Chap
09-16-2011, 12:30 PM
Why do I suddenly want to see a flying RC uke now?

Tudorp
09-16-2011, 01:27 PM
Thats an old hobby of mine I retired many years ago. But, I have seen flying lawn mowers, so a Uke isn't a far stretch.. lol

Liam Ryan
09-16-2011, 04:02 PM
The first instrument I made (a really crappy guitar), I ran one of those circle cutters with the scalpel blade around and wiped dark coloured wood putty into the slice. It did the job but looked the part.

I too am not a fan of rosette-less ukes. It's got to be simple though. A simple rosette is not that hard to achieve.

Buy some purfling.
Get a router bit that matches the width.
drill a 1/8th hole in the base of your lam trimmer.
use the 1/8th bit as a pivot to swing the lam trimmer in a circle.
route the channel
de-burr the bottom edges of the purfling with a couple of wipes on sandpaper.
cut the purfling to length.
whack some hide glue in the channel
tap the purfling into the channel.
pat youself on the back.

That's how i do it anyway. I think it would probably be quicker than mixing the epoxy. Plus epoxy's bad for you. Plus I seem to have to mix minimum 10g batches of epoxy to get the chemical reaction going, so I'd throw most of a batch out.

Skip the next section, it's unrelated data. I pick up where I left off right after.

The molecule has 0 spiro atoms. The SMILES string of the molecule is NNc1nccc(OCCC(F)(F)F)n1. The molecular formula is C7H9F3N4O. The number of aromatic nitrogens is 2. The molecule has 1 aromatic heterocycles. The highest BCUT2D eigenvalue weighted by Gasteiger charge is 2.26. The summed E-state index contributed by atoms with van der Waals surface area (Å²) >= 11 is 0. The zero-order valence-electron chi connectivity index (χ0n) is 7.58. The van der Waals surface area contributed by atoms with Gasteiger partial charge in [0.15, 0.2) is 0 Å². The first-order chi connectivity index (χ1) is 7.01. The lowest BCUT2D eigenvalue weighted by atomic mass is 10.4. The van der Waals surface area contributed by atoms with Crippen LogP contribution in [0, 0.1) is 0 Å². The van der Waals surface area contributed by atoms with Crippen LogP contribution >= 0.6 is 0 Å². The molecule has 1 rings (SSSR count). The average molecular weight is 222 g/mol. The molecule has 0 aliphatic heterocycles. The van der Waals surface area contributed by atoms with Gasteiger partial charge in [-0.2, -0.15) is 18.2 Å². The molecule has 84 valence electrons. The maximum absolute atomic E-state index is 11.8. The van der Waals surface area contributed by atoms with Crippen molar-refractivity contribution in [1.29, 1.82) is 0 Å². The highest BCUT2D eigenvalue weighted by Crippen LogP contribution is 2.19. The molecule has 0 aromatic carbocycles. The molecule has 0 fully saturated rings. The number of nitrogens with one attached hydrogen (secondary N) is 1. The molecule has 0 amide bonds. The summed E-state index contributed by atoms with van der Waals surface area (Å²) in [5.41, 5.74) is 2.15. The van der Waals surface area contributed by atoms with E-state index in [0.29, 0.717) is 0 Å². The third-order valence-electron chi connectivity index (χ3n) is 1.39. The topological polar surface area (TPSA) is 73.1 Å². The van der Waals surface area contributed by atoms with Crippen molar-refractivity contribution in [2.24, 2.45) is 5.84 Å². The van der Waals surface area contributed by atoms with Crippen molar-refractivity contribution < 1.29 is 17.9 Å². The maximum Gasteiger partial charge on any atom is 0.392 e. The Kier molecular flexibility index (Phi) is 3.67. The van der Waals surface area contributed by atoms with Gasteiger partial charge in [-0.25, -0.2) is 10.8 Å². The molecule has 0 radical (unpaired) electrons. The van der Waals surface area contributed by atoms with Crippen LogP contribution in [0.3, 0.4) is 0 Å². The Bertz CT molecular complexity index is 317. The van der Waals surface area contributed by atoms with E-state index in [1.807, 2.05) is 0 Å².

didgeridoo2
09-16-2011, 04:18 PM
Tudorp...Try "Milliput"..it comes in black ,white, teracotta, and silver grey + other shades... and sets like rock..I've used it on inlay's.
http://www.ebay.co.uk/sch/i.html?_from=R40&_trksid=p3984.m570.l1313&_nkw=milliput&_sacat=See-All-Categories
Milliput is easy to use and Ken is right, it sets hard as rock with no shrinkage (beavis and butthead, where have you gone?). I used to use it to make didge mouthpieces. You can sand it easily. Nontoxic is a plus. There's another epoxy that had a greater range of colors and I'll search for it and get back to this thread.